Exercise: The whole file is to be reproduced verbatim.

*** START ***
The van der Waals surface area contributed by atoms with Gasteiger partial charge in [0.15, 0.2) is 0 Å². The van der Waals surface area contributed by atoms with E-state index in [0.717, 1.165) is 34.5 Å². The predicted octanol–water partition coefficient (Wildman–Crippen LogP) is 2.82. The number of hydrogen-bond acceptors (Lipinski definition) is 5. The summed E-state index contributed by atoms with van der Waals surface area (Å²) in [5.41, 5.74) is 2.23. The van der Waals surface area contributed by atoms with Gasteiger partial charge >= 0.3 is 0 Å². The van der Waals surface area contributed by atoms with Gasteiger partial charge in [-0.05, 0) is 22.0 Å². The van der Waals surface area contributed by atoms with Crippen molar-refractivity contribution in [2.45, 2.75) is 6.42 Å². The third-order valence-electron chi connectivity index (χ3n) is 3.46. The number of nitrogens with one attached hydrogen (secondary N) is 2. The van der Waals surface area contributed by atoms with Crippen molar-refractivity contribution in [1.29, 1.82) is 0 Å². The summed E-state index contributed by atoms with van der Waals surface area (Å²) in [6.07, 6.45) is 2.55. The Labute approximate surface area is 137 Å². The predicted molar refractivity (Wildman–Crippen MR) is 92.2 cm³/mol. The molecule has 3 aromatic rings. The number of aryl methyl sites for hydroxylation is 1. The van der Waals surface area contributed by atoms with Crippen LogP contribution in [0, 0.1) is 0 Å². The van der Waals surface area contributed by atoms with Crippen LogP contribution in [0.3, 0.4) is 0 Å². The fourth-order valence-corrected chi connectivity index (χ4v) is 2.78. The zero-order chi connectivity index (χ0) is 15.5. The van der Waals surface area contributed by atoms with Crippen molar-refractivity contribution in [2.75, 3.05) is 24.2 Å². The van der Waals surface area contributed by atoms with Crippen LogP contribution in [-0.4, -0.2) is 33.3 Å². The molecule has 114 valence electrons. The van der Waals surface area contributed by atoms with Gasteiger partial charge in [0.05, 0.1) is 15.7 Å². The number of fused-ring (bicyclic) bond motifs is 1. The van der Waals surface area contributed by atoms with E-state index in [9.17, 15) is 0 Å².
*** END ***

The van der Waals surface area contributed by atoms with Gasteiger partial charge in [0.15, 0.2) is 0 Å². The van der Waals surface area contributed by atoms with E-state index in [0.717, 1.165) is 34.5 Å². The predicted octanol–water partition coefficient (Wildman–Crippen LogP) is 2.82. The number of hydrogen-bond acceptors (Lipinski definition) is 5. The summed E-state index contributed by atoms with van der Waals surface area (Å²) in [5.41, 5.74) is 2.23. The van der Waals surface area contributed by atoms with Gasteiger partial charge >= 0.3 is 0 Å². The van der Waals surface area contributed by atoms with Gasteiger partial charge in [-0.05, 0) is 22.0 Å². The van der Waals surface area contributed by atoms with Crippen molar-refractivity contribution in [2.45, 2.75) is 6.42 Å². The third-order valence-electron chi connectivity index (χ3n) is 3.46. The number of nitrogens with one attached hydrogen (secondary N) is 2. The van der Waals surface area contributed by atoms with Crippen molar-refractivity contribution in [1.29, 1.82) is 0 Å². The summed E-state index contributed by atoms with van der Waals surface area (Å²) in [6.07, 6.45) is 2.55. The Labute approximate surface area is 137 Å². The predicted molar refractivity (Wildman–Crippen MR) is 92.2 cm³/mol. The molecule has 3 aromatic rings. The number of aryl methyl sites for hydroxylation is 1. The van der Waals surface area contributed by atoms with Crippen LogP contribution in [0, 0.1) is 0 Å². The van der Waals surface area contributed by atoms with Crippen LogP contribution in [0.3, 0.4) is 0 Å². The fourth-order valence-corrected chi connectivity index (χ4v) is 2.78. The zero-order chi connectivity index (χ0) is 15.5. The van der Waals surface area contributed by atoms with Crippen molar-refractivity contribution in [2.75, 3.05) is 24.2 Å². The van der Waals surface area contributed by atoms with Crippen LogP contribution in [-0.4, -0.2) is 33.3 Å². The molecule has 114 valence electrons. The van der Waals surface area contributed by atoms with Gasteiger partial charge in [0.05, 0.1) is 15.7 Å². The number of fused-ring (bicyclic) bond motifs is 1. The van der Waals surface area contributed by atoms with E-state index in [9.17, 15) is 0 Å².